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An RBC spokesman said by e-mail that the bank routinely converts Leo account holders to a recommended product in the year they turn 14.Fred Lum/The Globe and Mail

The Leo’s Young Savers Account from Royal Bank of Canada is a nice little intro to the banking world for kids aged 13 and under.

What happens to Leo account holders when they turn 14 is another story. Let’s call it an early education in dealing with banks as an adult. Let me summarize for all the kids out there: Expect banks to suggest products and services that are best for the bank and its shareholders, not clients like you.

A reader recently shared a copy of a letter from RBC about his teenage daughter’s Leo account. “We’re so happy you’ve been able to use the RBC Leo’s Young Savers Account for your banking,” the letter said. “Now, as you continue to complete high school and as things in your life change, you’ll want to keep a closer eye on managing and saving your money.”

The letter goes on to say that after reviewing activity in the Leo account (“Leo” being a cuddly riff on the lion in RBC’s logo), RBC recommends its Day to Day Savings Account “as it best meets your needs and provides the best value.” Unless contacted by a certain date, RBC was going to go ahead with the switch.

Page 2 of the letter offers a comparison of the Leo account and the RBC Day to Day Savings account. It’s a marvel of bankerly obliviousness.

Leo account holders get 15 free debits each month and unlimited Interac e-transfers. There are no monthly fees and RBC will drop $25 into the account if you open one by Dec. 31. Not bad, right?

RBC Day to Day Savings is a no-fee account, but it’s otherwise a dinosaur. Why it’s not extinct in this world of increasing tight competition for personal bank accounts is a mystery.

To start, you get one free debit a month and pay $2 for extras on top of that ungenerous allotment. Interac e-transfers cost $1 each, which is ironic because RBC has been a leader in the Canadian banking sector in making e-transfers available at no cost in its chequing accounts.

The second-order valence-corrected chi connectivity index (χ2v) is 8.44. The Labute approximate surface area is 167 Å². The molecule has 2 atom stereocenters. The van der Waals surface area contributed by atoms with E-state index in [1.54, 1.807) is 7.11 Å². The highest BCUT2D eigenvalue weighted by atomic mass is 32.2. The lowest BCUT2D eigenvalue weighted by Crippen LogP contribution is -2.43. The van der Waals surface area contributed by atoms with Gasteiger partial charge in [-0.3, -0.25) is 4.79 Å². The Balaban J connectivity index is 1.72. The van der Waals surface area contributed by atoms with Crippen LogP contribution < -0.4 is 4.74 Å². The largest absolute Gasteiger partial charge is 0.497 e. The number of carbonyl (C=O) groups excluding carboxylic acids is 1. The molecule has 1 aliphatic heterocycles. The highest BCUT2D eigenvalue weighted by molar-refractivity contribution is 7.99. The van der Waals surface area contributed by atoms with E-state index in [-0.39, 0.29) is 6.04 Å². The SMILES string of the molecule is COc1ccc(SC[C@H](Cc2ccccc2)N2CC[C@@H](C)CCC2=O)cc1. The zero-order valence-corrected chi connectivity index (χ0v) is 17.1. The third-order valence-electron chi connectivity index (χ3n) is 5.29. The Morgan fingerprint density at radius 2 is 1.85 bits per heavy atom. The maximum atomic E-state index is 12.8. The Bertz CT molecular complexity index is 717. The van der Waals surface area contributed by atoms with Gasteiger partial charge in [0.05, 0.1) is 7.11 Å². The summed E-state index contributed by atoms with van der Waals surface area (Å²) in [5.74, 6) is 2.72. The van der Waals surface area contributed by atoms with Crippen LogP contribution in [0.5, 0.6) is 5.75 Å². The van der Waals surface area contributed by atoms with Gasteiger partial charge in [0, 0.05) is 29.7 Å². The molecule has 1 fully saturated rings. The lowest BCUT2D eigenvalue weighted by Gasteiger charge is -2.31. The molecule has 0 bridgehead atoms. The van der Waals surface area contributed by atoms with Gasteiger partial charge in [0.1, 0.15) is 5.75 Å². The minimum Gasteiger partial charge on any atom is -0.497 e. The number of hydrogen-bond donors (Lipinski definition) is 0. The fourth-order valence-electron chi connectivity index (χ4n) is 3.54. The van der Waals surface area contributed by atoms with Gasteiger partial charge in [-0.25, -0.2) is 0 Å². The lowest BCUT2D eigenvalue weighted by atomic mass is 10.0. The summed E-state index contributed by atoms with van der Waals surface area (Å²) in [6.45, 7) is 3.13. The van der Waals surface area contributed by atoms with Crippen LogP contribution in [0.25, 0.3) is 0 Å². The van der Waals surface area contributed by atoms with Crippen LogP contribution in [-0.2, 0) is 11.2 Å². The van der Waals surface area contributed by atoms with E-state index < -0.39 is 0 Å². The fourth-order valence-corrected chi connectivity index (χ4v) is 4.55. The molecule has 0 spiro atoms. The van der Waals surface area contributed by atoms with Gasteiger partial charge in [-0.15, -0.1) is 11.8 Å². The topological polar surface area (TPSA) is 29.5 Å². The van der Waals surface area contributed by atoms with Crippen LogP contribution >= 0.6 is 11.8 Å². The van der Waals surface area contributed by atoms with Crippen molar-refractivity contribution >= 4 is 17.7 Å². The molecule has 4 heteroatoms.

There are a few other differences between the Day to Day and Leo accounts. Day to Day makes overdraft protection available at a cost of $5 a month, while the Leo account does not offer this feature. Also, the Day to Day account charged $20 (or $40 depending on the length of inactivity) to provide inactive account notices, while the Leo account does not.

The Day to Day account has “savings” in the name – can a decent rate of interest be its saving grace? Nope. In fact, the rate is 0.005 per cent for balances up to $999.99 and 0.01 per cent for higher amounts. The Leo account is more generous, so to speak. It pays 0.01 per cent on your first dollar of savings.

An RBC spokesman said by e-mail that the bank routinely converts Leo account holders to a recommended product in the year they turn 14.

“The recommendation is based on the account holder’s transactional history to ensure the right product for them and we encourage them to contact their branch or the contact centre with any questions on the new account type, or other alternative options,” the spokesman wrote.

It makes sense to use a transaction history as a guide to a new account for an adult, but not a young person moving out of childhood. The early teens are a formative time in personal finance. You’re getting more money through allowances, payment for odd jobs and gifts, but you’re also starting to spend more. That one free debit with the Day to Day account would be used in a flash.

The Globe reader who shared the letter from RBC said the bank granted his request to keep the Leo account for the time being. A suggestion for making the transition to adult banking from a Leo account or something similar from another bank: Start with a no-fee chequing account that allows a suitable or unlimited menu of transactions that includes e-transfers, and then partner it with a high rate savings account.

RBC’s letter to Leo account holders offers one more lesson to the young: Never accept a bank’s recommendation of products without first doing your own research.

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